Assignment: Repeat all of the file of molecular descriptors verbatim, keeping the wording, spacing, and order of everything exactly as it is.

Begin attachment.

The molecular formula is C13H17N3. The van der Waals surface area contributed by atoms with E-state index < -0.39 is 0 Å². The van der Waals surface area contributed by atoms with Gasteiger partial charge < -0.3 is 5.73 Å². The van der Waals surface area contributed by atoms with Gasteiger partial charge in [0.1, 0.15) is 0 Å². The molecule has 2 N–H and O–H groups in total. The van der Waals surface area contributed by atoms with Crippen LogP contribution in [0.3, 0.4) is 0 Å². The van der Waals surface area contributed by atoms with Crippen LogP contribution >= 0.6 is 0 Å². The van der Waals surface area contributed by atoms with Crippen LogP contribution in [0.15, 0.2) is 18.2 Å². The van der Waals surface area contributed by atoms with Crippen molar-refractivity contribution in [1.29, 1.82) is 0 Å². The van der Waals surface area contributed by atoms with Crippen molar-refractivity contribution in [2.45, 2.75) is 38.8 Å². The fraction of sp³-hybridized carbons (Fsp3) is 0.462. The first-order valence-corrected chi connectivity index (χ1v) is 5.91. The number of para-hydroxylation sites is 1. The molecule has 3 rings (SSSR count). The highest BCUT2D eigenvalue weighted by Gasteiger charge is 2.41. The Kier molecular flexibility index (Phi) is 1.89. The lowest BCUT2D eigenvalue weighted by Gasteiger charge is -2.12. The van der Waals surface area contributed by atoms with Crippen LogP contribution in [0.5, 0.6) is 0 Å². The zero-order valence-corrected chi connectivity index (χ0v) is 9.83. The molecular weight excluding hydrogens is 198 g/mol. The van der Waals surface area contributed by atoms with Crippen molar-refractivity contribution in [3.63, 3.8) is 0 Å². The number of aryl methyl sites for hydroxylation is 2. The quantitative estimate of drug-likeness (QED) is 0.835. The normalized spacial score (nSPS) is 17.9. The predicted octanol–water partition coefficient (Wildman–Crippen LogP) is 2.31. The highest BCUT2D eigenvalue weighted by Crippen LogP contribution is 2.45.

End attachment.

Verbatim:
The molecular formula is C13H17N3. The van der Waals surface area contributed by atoms with E-state index < -0.39 is 0 Å². The van der Waals surface area contributed by atoms with Gasteiger partial charge < -0.3 is 5.73 Å². The van der Waals surface area contributed by atoms with Gasteiger partial charge in [0.1, 0.15) is 0 Å². The molecule has 2 N–H and O–H groups in total. The van der Waals surface area contributed by atoms with Crippen LogP contribution in [0.3, 0.4) is 0 Å². The van der Waals surface area contributed by atoms with Crippen LogP contribution >= 0.6 is 0 Å². The van der Waals surface area contributed by atoms with Crippen LogP contribution in [0.15, 0.2) is 18.2 Å². The van der Waals surface area contributed by atoms with Crippen molar-refractivity contribution in [1.29, 1.82) is 0 Å². The van der Waals surface area contributed by atoms with Crippen molar-refractivity contribution in [2.45, 2.75) is 38.8 Å². The fraction of sp³-hybridized carbons (Fsp3) is 0.462. The first-order valence-corrected chi connectivity index (χ1v) is 5.91. The number of para-hydroxylation sites is 1. The molecule has 3 rings (SSSR count). The highest BCUT2D eigenvalue weighted by Gasteiger charge is 2.41. The Kier molecular flexibility index (Phi) is 1.89. The lowest BCUT2D eigenvalue weighted by Gasteiger charge is -2.12. The van der Waals surface area contributed by atoms with Crippen LogP contribution in [0.5, 0.6) is 0 Å². The zero-order valence-corrected chi connectivity index (χ0v) is 9.83. The molecular weight excluding hydrogens is 198 g/mol. The van der Waals surface area contributed by atoms with Crippen molar-refractivity contribution in [3.63, 3.8) is 0 Å². The number of aryl methyl sites for hydroxylation is 2. The quantitative estimate of drug-likeness (QED) is 0.835. The normalized spacial score (nSPS) is 17.9. The predicted octanol–water partition coefficient (Wildman–Crippen LogP) is 2.31. The highest BCUT2D eigenvalue weighted by Crippen LogP contribution is 2.45.